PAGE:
Thursday, June 6, 2013


For the past few years I've been participating in my local library's summer reading program. I do a lot of reading in the summer and this is a fun way to keep track of some of the things I read, not to mention there are prizes awarded! To participate, I need to log six steps in each of three rounds, plus a bonus round. I earn a prize for completing the round. Round prizes are books, candy, small gift certificates, etc. For each step completed in the round, I get to fill out a raffle ticket. The big overall prize this year is a Kindle Fire. Other prizes are a set of luggage (This year's theme is a travel one.) and greater value gift cards. Since each round has six steps, on the outset it would appear I could log 24 books for the program.

But there are some 'cheater' steps. At least in my mind. The first step in each round is to watch a DVD or listen to a CD. The third step in each round is to watch a World Language DVD or another non-fiction DVD. To me, I'm not sure why these are included in a reading program. My husband teases me because I'm disappointed with these requirements. It's just that I'm a purist, and if I'm participating in a reading program, I want to read! It's not like I won't read 24 books anyway, but it seems like the easy way out to include CDs and DVDs as part of the program. I kind of feel like I'm cheating. The fifth step is my choice of a CD, DVD, or book, and of course I'll pick the book. The sixth step is an optional audiobook step. Okay, this is a bit closer to reading, but not quite. At least in my mind. My hubby and I tried listening to an audiobook on a trip once. We figured we had a lot of traveling time to kill, and unfortunately, I get car sick if I read in the car, so this seemed like a good solution. But we had trouble following the story. Too many distractions around. Maybe we'll give it a try again this year.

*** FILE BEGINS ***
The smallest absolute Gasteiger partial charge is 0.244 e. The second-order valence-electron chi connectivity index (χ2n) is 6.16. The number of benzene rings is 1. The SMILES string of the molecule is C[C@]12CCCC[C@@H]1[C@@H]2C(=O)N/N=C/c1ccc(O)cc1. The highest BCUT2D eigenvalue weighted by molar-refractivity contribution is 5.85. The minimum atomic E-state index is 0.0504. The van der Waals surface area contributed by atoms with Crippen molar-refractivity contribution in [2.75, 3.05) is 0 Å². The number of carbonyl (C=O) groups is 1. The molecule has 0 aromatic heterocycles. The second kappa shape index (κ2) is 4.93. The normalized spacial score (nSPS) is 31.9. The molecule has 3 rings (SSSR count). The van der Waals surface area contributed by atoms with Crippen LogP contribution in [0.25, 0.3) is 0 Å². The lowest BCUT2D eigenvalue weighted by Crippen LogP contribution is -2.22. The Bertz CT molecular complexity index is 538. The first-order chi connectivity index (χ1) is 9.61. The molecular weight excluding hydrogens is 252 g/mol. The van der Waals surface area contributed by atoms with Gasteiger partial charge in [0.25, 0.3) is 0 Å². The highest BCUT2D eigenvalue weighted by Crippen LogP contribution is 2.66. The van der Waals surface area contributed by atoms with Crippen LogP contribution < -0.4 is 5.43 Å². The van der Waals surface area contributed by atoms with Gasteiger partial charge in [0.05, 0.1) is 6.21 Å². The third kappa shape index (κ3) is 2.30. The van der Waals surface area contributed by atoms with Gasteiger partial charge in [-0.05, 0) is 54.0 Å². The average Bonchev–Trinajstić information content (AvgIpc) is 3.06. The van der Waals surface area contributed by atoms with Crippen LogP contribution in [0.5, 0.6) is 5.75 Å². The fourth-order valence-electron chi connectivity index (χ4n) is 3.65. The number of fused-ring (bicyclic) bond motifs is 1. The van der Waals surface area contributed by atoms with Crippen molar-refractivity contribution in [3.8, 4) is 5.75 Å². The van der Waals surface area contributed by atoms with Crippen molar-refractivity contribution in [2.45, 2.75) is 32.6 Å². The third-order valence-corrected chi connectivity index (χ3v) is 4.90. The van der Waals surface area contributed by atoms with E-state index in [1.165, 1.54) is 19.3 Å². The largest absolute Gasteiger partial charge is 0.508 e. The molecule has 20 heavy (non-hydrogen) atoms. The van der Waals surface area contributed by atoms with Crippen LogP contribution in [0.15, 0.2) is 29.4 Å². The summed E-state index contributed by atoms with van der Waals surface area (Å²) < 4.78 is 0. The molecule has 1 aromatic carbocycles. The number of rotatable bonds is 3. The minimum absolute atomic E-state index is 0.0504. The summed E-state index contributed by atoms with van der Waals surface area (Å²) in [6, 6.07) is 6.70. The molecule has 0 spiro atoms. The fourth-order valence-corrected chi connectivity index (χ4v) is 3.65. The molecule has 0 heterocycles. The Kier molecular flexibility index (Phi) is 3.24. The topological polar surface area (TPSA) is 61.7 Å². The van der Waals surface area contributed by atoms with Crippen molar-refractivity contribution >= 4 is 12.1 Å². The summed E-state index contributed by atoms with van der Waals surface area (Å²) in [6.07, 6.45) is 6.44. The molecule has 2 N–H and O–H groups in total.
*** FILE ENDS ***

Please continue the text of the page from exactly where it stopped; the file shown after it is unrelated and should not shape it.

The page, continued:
Maybe the program needs to be called a summer media program. Or a summer listening/watching/reading program. But with half of the steps having nothing to do with reading a book, it seems like a misnomer to be calling it a summer reading program.

Just my two cents.

And it's not like the set up discourages me from participating. It's still fun, and I do love filling in my log. There's something deeply satisfying about that. And I try to challenge myself to complete the program by the end of June instead of the end of July when it officially ends. Because reading program aside, there's no better time than summer for curling up with a good book on the porch, or on the patio, or out by the pond, or next to the creek on vacation, or...anywhere! I just love being a book nerd!

Until next time,

Happy Reading!



  1. Debra, do many others participate? Children? I think getting children to read is very important.

  2. I'd love it if my library did a summer reading program for adults. We do one for kids and it's terrific, but there's nothing for adults. My husband listens to audio books in the car during his commute (actually, I think now he's moved onto podcasts). But we do audio books when we go on vacation. The trick is to pick a simple enough book so you can drive, but one that's interesting enough to hold your attention. Mysteries work well for us.

  3. Sounds like a great challenge, although I do agree with you that watching DVDs or even listening to an audio book are not really 'reading'. I'm not aware of our local libraries doing anything like this. I must remember to tell a librarian friend about it!

  4. There's always been a summer reading program for kids and teens. I think the adult one just started about three years ago. Or at least, that's when I became aware of it and started participating.

    Whenever I go to turn in my raffle slips, the container is always full (and they empty it each day) so I think they do get a lot of participants. The first year I didn't win anything, but last year I won a gift card, so that was cool!

    I do need to give the audio book another shot. A mystery would be fun.

  5. If you do, try to find a "light" one with lots of short chapters. That way, it's easy to stop at an end-point and it's not hard to remember what was going on. Just my two cents.

  6. Thanks, Jen, that's great advice.